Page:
Meet The SHEROES: Rupande Mehta
1: What problem are you trying to solve? What opportunity are you taking up?
I am trying to help solve the problem of domestic violence and family abuse. In addition, I am also engaged in creating greater awareness overall on the issue of gender inequality.
2. What do you do to solve this problem? Your business/role/goal or story for the solution.
I help those who suffer from domestic violence (DV) and family abuse. Although I serve both men and women, research shows us that DV disproportionately targets more women than men. I help women with access to resources, counseling and other information so they can live their lives devoid of violence. Further, I hold corporate workshops, trainings with school and college students on the subject of DV so we can create a more aware society that knows how to approach and help those who are affected with this menace.
I am also a writer on the issue of gender inequality and generally write about current issues and my past experiences.
3. What inspires you every day to do what you do?
There are two main inspirations for me to carry on my work:
1. My daughter, Kiki – I want to ensure her experiences are completely different from mine and she and girls her age do not have to experience sexism the way I and my generation has. I also want to ensure the world she grows up in is more tolerable, equal and does not doubt her based on the color of her skin or her gender. I want to help create a world where she is judged only on her mental aptitude.
2. My personal experiences – Having experienced abuse in multifold ways, I want to work towards a society that is more tolerant towards the girl child, does not view her as a liability but as a breathing, living person capable of making her own decisions. I want to help destroy patriarchal attitudes that are practiced only to hold women back and help transform our society as a place where both Shiv-Shakti are equally celebrated.
4. What was your childhood ambition, and how did you share it with family and friends... eg did you play doc, play teacher, sang to any audience you could gather?
I wouldn’t call it ambition but as a child my favorite game was playing teacher. For hours on end, I would scribble chalk and teach my class on the living room window. My funniest part was to write on the “blackboard” and turn around to realize all the students had left my class.
5: Your schooling, college: was it targeted towards what you hoped to be... did you become what you 'studied' to be, or did you change course and chart a different path?
My schooling was a bachelor’s degree in accounting and an MBA. Today I am a social worker, an advocate and a writer. So, no I did not become what I studied. In fact, as time went on and I realized I was in a hopelessly dissatisfying career and professional life, I quit the corporate sector (after 10 years) and started working as a social worker. Soon after, realizing that in order to make a dent in this field I ought to have a formal degree, I enrolled for an MPA and am expected to graduate in 2017.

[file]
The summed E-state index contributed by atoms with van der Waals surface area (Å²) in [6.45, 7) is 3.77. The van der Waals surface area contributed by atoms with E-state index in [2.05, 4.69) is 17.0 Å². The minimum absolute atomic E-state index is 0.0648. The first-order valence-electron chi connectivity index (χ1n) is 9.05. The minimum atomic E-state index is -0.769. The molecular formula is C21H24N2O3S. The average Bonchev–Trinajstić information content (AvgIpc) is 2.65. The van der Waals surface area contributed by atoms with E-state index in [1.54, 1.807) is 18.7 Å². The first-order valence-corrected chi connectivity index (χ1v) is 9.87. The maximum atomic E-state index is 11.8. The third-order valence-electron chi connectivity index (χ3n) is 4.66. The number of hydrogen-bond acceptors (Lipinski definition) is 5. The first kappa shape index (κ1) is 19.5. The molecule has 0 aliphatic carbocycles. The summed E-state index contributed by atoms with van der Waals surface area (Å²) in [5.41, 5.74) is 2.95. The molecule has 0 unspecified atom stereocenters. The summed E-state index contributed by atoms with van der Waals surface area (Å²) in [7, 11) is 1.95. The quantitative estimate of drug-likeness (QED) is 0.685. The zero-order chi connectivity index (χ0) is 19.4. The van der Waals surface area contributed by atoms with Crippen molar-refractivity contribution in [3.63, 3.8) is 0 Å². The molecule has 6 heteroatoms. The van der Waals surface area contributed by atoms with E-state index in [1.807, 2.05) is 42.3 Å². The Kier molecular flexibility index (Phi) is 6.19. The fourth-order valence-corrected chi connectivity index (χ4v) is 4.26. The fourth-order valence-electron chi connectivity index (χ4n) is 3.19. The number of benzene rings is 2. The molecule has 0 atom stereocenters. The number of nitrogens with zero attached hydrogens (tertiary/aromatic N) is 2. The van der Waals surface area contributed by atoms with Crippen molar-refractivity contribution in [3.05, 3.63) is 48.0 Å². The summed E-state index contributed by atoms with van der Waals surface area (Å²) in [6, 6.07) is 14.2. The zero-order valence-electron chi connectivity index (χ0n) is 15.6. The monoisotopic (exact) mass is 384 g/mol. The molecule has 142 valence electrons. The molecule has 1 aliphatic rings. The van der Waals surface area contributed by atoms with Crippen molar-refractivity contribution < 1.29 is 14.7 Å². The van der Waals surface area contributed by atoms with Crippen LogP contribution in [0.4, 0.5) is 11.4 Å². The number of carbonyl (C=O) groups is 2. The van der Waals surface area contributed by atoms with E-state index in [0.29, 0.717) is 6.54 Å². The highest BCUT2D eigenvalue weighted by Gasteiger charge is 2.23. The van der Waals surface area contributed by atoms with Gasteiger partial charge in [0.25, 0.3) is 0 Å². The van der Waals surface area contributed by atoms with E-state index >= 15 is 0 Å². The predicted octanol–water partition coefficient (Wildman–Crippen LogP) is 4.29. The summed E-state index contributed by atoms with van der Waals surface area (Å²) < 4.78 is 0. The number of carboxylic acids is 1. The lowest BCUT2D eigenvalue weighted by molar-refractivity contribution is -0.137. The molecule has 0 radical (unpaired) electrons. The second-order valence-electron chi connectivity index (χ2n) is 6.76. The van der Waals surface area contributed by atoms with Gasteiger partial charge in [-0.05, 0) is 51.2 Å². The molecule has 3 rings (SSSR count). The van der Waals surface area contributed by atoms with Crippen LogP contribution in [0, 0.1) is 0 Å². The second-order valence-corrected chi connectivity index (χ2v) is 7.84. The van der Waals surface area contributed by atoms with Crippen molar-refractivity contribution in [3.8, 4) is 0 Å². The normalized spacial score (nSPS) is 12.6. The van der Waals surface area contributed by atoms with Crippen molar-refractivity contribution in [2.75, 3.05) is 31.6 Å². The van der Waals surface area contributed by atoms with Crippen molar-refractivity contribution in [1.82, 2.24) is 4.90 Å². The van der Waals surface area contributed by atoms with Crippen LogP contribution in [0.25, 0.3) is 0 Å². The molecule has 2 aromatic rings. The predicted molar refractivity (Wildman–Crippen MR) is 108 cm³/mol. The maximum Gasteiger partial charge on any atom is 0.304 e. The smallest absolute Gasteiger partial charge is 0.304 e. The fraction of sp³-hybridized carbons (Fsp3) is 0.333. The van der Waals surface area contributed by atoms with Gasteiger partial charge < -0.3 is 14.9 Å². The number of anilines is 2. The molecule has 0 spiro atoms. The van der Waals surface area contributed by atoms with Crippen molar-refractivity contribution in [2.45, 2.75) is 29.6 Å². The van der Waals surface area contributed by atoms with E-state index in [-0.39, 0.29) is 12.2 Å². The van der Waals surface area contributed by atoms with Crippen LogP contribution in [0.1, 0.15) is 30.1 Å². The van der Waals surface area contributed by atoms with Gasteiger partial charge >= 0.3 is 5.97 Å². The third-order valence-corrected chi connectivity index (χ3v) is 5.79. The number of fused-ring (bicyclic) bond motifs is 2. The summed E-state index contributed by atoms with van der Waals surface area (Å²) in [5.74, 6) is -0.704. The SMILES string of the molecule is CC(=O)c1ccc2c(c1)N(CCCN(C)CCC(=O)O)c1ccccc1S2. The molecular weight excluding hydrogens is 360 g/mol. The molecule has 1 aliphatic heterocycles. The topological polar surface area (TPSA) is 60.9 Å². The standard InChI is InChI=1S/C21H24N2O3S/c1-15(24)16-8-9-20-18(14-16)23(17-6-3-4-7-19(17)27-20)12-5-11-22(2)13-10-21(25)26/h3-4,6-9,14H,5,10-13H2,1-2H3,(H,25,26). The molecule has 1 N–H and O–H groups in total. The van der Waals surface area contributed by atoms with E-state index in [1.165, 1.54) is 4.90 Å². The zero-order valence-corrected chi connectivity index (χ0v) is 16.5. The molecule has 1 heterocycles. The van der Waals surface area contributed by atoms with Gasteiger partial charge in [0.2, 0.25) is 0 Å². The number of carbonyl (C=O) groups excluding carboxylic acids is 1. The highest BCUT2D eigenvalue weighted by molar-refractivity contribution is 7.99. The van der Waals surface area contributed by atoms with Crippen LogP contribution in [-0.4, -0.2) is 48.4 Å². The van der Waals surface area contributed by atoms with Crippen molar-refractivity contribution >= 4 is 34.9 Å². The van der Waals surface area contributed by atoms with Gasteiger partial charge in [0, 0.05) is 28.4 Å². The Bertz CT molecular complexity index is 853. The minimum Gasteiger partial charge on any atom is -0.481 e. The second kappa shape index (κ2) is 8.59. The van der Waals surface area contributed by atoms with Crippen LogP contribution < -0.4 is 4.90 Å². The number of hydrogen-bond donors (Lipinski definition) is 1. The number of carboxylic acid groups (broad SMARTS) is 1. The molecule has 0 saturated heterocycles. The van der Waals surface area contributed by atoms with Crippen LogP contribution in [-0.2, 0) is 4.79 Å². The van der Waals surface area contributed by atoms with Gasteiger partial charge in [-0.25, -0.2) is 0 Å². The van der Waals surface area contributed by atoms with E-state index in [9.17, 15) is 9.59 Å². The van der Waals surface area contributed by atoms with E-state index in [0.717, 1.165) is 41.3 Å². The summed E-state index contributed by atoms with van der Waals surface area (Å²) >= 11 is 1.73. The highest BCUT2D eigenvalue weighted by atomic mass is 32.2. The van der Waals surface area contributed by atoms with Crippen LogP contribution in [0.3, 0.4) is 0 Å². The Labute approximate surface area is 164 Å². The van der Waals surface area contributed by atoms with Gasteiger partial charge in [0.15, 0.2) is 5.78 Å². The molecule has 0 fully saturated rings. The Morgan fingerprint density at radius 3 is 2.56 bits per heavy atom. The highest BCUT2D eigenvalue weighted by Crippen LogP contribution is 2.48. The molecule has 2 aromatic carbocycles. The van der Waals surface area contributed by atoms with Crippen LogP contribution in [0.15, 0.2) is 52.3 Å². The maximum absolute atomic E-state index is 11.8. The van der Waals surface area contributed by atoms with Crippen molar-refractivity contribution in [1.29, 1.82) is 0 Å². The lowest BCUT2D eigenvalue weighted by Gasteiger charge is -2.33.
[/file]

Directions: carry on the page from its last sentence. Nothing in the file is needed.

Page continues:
6: How and when did you chose your field/hobby?
My hobby has always been to write. I was 5 when I wrote my first poem and never looked back. Overtime I have written short stories, several other poems, articles for various news outlets and a biography (not yet published). Writing has served me in times of pain, happiness, melancholy or depression. Writing is my outlet to express my anger, grief or happiness with my life. I did not choose my hobby; my hobby chose me.
6: What were the personal hurdles you had to cross - i.e the reaction of friends and family?
How much time you have for this question? ?
There have been innumerable hurdles in my path: my parents are very conservative and although agree with a woman’s right to education, hold very traditional beliefs otherwise. They also have a very serious temper and were never afraid to show it when they were dissatisfied with me for having male friends, not doing their bidding, wearing something they disapproved of, having sleep overs, staying out past 7pm. My rebellious streak and their controlling behavior meant there were frequent explosions in the home, shaping my future in more ways than one.
My attitudes are very liberal but over time I learned to keep them to myself. I, however, expressed some ideas like – finding a husband who can cook, not taking my husband’s last name, hyphenating my child’s last name to include mine but was generally met with ridicule.
I was also ridiculed by extended family and friends for having dark skin, because girls have to be fair and pretty, being lanky (I was tall and skinny) and being a “carrom board”. Although such comments made me sad, growing up, I did not understand them for their full scope. Over time, they made me angry and want to change the fabric of our society for promoting such out rightly biased discriminations and expectations towards girls and women.
7: How did your peers react to you? As a young educated woman, were you at an advantage, or disadvantage?